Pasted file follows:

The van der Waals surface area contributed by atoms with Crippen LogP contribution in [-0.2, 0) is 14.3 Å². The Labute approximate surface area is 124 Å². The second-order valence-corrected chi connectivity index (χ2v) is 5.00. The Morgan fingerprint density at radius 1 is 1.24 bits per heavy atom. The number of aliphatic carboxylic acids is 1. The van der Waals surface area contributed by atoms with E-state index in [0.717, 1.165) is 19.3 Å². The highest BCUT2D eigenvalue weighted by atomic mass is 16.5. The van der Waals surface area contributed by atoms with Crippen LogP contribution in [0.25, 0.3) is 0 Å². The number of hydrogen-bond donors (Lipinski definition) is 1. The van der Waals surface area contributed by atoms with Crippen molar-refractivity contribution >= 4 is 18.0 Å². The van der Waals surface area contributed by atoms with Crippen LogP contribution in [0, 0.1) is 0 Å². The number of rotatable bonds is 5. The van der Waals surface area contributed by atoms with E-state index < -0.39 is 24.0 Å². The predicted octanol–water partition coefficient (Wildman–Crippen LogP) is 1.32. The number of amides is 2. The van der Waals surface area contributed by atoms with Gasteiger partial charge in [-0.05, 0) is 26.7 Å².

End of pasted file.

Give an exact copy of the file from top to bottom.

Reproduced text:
The van der Waals surface area contributed by atoms with Crippen LogP contribution in [-0.2, 0) is 14.3 Å². The Labute approximate surface area is 124 Å². The second-order valence-corrected chi connectivity index (χ2v) is 5.00. The Morgan fingerprint density at radius 1 is 1.24 bits per heavy atom. The number of aliphatic carboxylic acids is 1. The van der Waals surface area contributed by atoms with E-state index in [0.717, 1.165) is 19.3 Å². The highest BCUT2D eigenvalue weighted by atomic mass is 16.5. The van der Waals surface area contributed by atoms with Crippen LogP contribution in [0.25, 0.3) is 0 Å². The number of hydrogen-bond donors (Lipinski definition) is 1. The van der Waals surface area contributed by atoms with Crippen molar-refractivity contribution >= 4 is 18.0 Å². The van der Waals surface area contributed by atoms with Crippen LogP contribution in [0, 0.1) is 0 Å². The number of rotatable bonds is 5. The van der Waals surface area contributed by atoms with E-state index < -0.39 is 24.0 Å². The predicted octanol–water partition coefficient (Wildman–Crippen LogP) is 1.32. The number of amides is 2. The van der Waals surface area contributed by atoms with Gasteiger partial charge in [-0.05, 0) is 26.7 Å².